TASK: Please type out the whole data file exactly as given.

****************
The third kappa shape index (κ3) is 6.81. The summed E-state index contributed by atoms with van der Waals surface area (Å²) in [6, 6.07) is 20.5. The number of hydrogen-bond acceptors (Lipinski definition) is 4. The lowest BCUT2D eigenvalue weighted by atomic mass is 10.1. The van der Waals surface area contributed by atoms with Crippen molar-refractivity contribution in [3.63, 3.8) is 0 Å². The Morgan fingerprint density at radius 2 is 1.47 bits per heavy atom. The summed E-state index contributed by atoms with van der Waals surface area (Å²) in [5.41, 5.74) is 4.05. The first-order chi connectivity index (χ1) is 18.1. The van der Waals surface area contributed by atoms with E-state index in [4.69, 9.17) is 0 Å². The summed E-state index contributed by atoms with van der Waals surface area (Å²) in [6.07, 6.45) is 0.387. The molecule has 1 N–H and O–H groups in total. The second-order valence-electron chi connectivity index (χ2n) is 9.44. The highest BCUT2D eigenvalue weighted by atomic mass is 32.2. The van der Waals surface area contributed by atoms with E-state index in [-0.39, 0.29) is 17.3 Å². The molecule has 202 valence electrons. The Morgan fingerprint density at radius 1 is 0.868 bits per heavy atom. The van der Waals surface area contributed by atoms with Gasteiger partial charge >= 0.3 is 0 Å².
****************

The third kappa shape index (κ3) is 6.81. The summed E-state index contributed by atoms with van der Waals surface area (Å²) in [6, 6.07) is 20.5. The number of hydrogen-bond acceptors (Lipinski definition) is 4. The lowest BCUT2D eigenvalue weighted by atomic mass is 10.1. The van der Waals surface area contributed by atoms with Crippen molar-refractivity contribution in [3.63, 3.8) is 0 Å². The Morgan fingerprint density at radius 2 is 1.47 bits per heavy atom. The summed E-state index contributed by atoms with van der Waals surface area (Å²) in [5.41, 5.74) is 4.05. The first-order chi connectivity index (χ1) is 18.1. The van der Waals surface area contributed by atoms with E-state index in [4.69, 9.17) is 0 Å². The summed E-state index contributed by atoms with van der Waals surface area (Å²) in [6.07, 6.45) is 0.387. The molecule has 1 N–H and O–H groups in total. The second-order valence-electron chi connectivity index (χ2n) is 9.44. The highest BCUT2D eigenvalue weighted by atomic mass is 32.2. The van der Waals surface area contributed by atoms with E-state index in [-0.39, 0.29) is 17.3 Å². The molecule has 202 valence electrons. The Morgan fingerprint density at radius 1 is 0.868 bits per heavy atom. The van der Waals surface area contributed by atoms with Gasteiger partial charge >= 0.3 is 0 Å².